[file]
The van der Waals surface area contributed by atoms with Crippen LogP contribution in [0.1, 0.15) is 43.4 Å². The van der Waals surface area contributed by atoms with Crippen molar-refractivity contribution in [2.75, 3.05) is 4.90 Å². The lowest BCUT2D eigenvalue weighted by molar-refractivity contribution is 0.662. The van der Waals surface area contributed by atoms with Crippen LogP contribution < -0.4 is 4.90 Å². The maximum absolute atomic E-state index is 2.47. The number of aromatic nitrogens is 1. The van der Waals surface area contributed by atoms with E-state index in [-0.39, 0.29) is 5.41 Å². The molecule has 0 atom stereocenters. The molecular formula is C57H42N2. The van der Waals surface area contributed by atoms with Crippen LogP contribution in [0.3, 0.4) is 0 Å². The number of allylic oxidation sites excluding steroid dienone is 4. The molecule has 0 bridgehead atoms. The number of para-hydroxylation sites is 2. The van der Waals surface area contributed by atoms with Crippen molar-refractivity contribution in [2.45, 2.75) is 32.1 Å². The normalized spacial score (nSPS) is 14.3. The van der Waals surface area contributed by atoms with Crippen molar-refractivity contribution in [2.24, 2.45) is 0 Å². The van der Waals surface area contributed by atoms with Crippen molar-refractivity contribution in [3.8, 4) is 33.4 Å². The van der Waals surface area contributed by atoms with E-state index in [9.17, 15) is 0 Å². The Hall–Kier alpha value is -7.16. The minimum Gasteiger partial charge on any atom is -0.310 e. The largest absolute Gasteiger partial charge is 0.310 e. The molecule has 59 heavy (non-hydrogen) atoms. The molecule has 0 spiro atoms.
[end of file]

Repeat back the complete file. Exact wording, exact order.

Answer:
The van der Waals surface area contributed by atoms with Crippen LogP contribution in [0.1, 0.15) is 43.4 Å². The van der Waals surface area contributed by atoms with Crippen molar-refractivity contribution in [2.75, 3.05) is 4.90 Å². The lowest BCUT2D eigenvalue weighted by molar-refractivity contribution is 0.662. The van der Waals surface area contributed by atoms with Crippen LogP contribution < -0.4 is 4.90 Å². The maximum absolute atomic E-state index is 2.47. The number of aromatic nitrogens is 1. The van der Waals surface area contributed by atoms with E-state index in [-0.39, 0.29) is 5.41 Å². The molecule has 0 atom stereocenters. The molecular formula is C57H42N2. The van der Waals surface area contributed by atoms with Crippen LogP contribution in [0.3, 0.4) is 0 Å². The number of allylic oxidation sites excluding steroid dienone is 4. The molecule has 0 bridgehead atoms. The number of para-hydroxylation sites is 2. The van der Waals surface area contributed by atoms with Crippen molar-refractivity contribution in [2.45, 2.75) is 32.1 Å². The normalized spacial score (nSPS) is 14.3. The van der Waals surface area contributed by atoms with Crippen molar-refractivity contribution in [2.24, 2.45) is 0 Å². The van der Waals surface area contributed by atoms with Crippen molar-refractivity contribution in [3.8, 4) is 33.4 Å². The van der Waals surface area contributed by atoms with E-state index in [9.17, 15) is 0 Å². The Hall–Kier alpha value is -7.16. The minimum Gasteiger partial charge on any atom is -0.310 e. The largest absolute Gasteiger partial charge is 0.310 e. The molecule has 59 heavy (non-hydrogen) atoms. The molecule has 0 spiro atoms.